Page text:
This is an interesting post for me because this is the business I am in. I manage an applied research facility at UNB. We are essentially a privately funded facility under the UNB umbrella. Hopefully I can contribute some “where the rubber meets the road” information. The research we do is more applied than fundamental so I am biased and my experience is likely different from some of the folks doing fundamental stuff. It’s tougher for those folks to get funding but I am not sure that many of them bother to try really hard to go out and get it.

    #1 don’t know, don’t care. I don’t think any of the parties have a real R&D strategy.

    #2 Regardless of political ideology the truth is simply that you need both Industry and gov to play their role. After all this is Canada and everyone has their hand out for something wether you like it or not. Well funded and progressive research is usually funded by both. Sadly, in NB there are very few forward looking OEM’s that do this type of work. We go outside of NB to get our private sector funding. We do cool stuff and the companies we work with don’t care that we are not in their geographical area. Once we have the private funding the gov funding becomes easier to get.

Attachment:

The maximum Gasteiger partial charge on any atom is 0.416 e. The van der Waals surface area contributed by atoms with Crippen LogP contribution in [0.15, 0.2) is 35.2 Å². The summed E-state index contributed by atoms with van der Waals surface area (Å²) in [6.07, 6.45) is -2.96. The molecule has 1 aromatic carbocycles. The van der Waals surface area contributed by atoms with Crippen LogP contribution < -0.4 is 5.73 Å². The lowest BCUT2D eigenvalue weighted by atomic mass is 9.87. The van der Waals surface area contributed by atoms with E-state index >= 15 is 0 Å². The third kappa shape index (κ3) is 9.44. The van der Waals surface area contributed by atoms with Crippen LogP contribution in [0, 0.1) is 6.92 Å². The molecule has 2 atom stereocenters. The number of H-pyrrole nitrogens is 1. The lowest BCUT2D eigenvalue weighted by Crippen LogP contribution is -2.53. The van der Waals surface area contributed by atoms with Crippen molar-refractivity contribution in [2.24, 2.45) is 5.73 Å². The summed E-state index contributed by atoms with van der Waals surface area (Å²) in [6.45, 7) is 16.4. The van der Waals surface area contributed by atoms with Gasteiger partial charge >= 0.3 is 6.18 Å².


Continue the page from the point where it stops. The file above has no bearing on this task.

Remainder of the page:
#3 BS! As a matter of fact there is some world class biomedical R&D as well as world class MRI R&D going on here. Those folks just pull up their socks and go get the funding outside of NB. Again, they do cool stuff so folks want to work with them. Besides, there are many other things to do R&D on. Medical is certainly one of the most lucrative ones but it’s certainly not the only one.

    #4 David, I agree with you 100%. like it or not it is the truth…

    #5 NBIF is a positive. The new 80 Million allotted for R&D support is a positive. Universities are putting more emphasis on teaching about entrepreneurship which is also positive. But the list is not all that long to be honest.

  4. 4themargin,

    I appreciate your input. The Stats Canada data is abstract. Your experiences and insight add texture and context.